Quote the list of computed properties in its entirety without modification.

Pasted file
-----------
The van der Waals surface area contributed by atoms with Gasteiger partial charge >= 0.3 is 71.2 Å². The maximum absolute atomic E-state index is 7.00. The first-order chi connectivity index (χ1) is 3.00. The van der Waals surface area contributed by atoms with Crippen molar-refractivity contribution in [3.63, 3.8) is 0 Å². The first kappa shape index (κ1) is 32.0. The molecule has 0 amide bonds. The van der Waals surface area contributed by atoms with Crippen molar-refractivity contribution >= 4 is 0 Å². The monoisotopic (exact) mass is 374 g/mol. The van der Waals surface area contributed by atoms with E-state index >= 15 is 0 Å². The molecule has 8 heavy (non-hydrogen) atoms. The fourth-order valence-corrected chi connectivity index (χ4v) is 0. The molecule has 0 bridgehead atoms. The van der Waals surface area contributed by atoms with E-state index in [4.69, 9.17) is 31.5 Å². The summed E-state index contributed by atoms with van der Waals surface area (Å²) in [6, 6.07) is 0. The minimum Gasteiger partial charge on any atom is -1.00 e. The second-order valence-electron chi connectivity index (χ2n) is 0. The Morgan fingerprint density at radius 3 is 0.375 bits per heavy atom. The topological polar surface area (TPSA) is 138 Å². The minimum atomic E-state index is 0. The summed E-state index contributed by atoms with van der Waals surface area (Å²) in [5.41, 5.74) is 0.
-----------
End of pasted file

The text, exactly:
The van der Waals surface area contributed by atoms with Gasteiger partial charge >= 0.3 is 71.2 Å². The maximum absolute atomic E-state index is 7.00. The first-order chi connectivity index (χ1) is 3.00. The van der Waals surface area contributed by atoms with Crippen molar-refractivity contribution in [3.63, 3.8) is 0 Å². The first kappa shape index (κ1) is 32.0. The molecule has 0 amide bonds. The van der Waals surface area contributed by atoms with Crippen molar-refractivity contribution >= 4 is 0 Å². The monoisotopic (exact) mass is 374 g/mol. The van der Waals surface area contributed by atoms with E-state index >= 15 is 0 Å². The molecule has 8 heavy (non-hydrogen) atoms. The fourth-order valence-corrected chi connectivity index (χ4v) is 0. The molecule has 0 bridgehead atoms. The van der Waals surface area contributed by atoms with E-state index in [4.69, 9.17) is 31.5 Å². The summed E-state index contributed by atoms with van der Waals surface area (Å²) in [6, 6.07) is 0. The minimum Gasteiger partial charge on any atom is -1.00 e. The second-order valence-electron chi connectivity index (χ2n) is 0. The Morgan fingerprint density at radius 3 is 0.375 bits per heavy atom. The topological polar surface area (TPSA) is 138 Å². The minimum atomic E-state index is 0. The summed E-state index contributed by atoms with van der Waals surface area (Å²) in [5.41, 5.74) is 0.